As of this writing it's still considered "beta" by Microsoft, but don't let that scare you off: the vast majority of competent users have reported great success in using this feature. Early releases had not yet solved problems like binding to, say, localhost:8080 from a process launched under WSL/bash and being available from the browser running on the regular Windows side of things, but that seems to have been worked out for a while now. Some users have even been able to run X11 applications natively on Windows 10! (And some of them have been doing it since WSL's very first early releases!)

Quick walk-through:

  1. Make sure you're logged in as a local user with full admin privileges.
  2. Hit start, find the "Settings" app (not Control Panel, literally it's a Universal Windows Platform (UWP) app called "Settings"; yeah, I agree it's somewhat ambiguous but meh, carry on...)
  3. Click the big "Update and Security" grid square
  4. Now on the left side toward the bottom of this text list you should see an entry entitled "For Developers". Hit it.
  5. Click the "Developer Mode" radio button. Close the window (there's no "Apply/OK" button in this app)
  6. Back to the desktop -> click Start and find "Control Panel" then open it.
  7. Control Panel -> Add/Remove Programs -> Left side panel, look for "Windows Features" and click it
  8. Scroll through the list and find "Windows Subsystem for Linux" and check it, hit OK
  9. Let it install and reboot. You know how Windows just looooves to be rebooted :)
  10. After it's back up, log in to that same admin-enabled account again
  11. Hit the WIN+X key combo (yes, X, that's not a typo) and find the option to run Windows PowerShell as an Administrator
  12. Click the "yeah yeah nobody cares" button (User Access Control prompt) and then when your DOS prompt is up, run this:
Enable-WindowsOptionalFeature -Online -FeatureName Microsoft-Windows-Subsystem-Linux

Let it finish its thing, then run this (also as an admin user in PowerShell - same shell session should be fine)

bash

Now you'll be prompted to agree to some crazy legal terms so just accept it blindly like everybody does and it'll perform the full installation of WSL. When that's done you'll be asked to create a user and a password. These are totally SEPARATE from your normal Windows user account/password. As long as your dev box is secure (say, a full desktop in your home which just happens to be an underground bunker or something), you can just make this "dev/dev" if you want.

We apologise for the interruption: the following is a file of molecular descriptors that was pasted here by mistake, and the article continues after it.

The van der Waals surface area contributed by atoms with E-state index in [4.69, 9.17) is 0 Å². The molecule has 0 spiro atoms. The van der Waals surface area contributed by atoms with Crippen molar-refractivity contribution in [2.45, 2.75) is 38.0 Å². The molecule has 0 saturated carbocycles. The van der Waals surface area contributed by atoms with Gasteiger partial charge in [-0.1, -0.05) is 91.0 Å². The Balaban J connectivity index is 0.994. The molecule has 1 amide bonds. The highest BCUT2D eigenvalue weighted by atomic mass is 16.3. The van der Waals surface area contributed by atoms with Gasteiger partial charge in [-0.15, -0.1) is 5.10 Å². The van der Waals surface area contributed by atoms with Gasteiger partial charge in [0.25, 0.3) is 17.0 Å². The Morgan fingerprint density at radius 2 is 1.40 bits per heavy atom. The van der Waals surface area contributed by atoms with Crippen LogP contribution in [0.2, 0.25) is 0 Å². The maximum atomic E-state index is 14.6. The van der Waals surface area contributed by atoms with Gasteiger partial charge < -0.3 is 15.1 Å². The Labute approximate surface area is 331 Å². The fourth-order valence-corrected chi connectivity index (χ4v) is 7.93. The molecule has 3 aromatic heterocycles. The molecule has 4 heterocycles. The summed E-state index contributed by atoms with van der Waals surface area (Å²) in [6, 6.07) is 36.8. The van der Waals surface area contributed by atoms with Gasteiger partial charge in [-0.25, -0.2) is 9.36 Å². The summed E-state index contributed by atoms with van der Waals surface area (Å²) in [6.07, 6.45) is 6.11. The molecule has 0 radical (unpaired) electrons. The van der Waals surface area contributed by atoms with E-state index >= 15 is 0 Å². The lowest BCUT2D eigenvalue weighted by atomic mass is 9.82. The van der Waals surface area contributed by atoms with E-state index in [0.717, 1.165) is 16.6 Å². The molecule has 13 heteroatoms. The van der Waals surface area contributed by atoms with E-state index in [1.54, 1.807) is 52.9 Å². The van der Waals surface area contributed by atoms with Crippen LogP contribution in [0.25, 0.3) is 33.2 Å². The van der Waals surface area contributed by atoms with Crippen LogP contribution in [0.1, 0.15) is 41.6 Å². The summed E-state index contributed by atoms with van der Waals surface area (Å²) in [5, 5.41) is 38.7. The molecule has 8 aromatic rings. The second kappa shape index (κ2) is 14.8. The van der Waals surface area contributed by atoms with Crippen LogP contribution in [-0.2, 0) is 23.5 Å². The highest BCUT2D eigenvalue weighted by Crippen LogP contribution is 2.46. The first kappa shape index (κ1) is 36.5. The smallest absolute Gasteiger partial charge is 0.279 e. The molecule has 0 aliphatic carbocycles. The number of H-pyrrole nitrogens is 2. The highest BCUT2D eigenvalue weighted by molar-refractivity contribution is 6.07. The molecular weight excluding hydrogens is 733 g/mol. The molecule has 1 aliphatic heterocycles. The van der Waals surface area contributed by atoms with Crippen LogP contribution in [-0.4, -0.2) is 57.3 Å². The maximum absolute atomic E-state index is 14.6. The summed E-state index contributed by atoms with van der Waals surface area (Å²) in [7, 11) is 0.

But don't forget that password. You'll need it to install packages because you'll still have to sudo apt ... to administer the Linux side of things.

Practically speaking, this is just like developing on your old 2013 Macbook Pro laptop that Apple didn't bother updating for three years making you wonder if they realize non-mobile users still exist. Except...you know...actually worth your money since you can upgrade your hardware any time you please without voiding a warranty on a $3500 (USD) laptop that can't even get 30fps playing pong. But I digress...

Yeah so you done that? Great. Now if it says reboot, then reboot. However don't be surprised if you don't have to.

When that's done, just launch a regular terminal process (WIN+R, then type cmd and hit enter, or WIN+X and click the non-admin PowerShell option), then type bash and hit enter. In fact, you might...haha, "bash" that enter key, if you know what I mean. 🙄 😆

Congratulations, you're now running Linux NATIVELY on the Windows 10 kernel!

For kicks, try installing neofetch!

$ sudo add-apt-repository ppa:dawidd0811/neofetch && sudo apt update && sudo apt install neofetch -y
$ neofetch

You should see output similar to what the author of neofetch shows on the project's GitHub readme.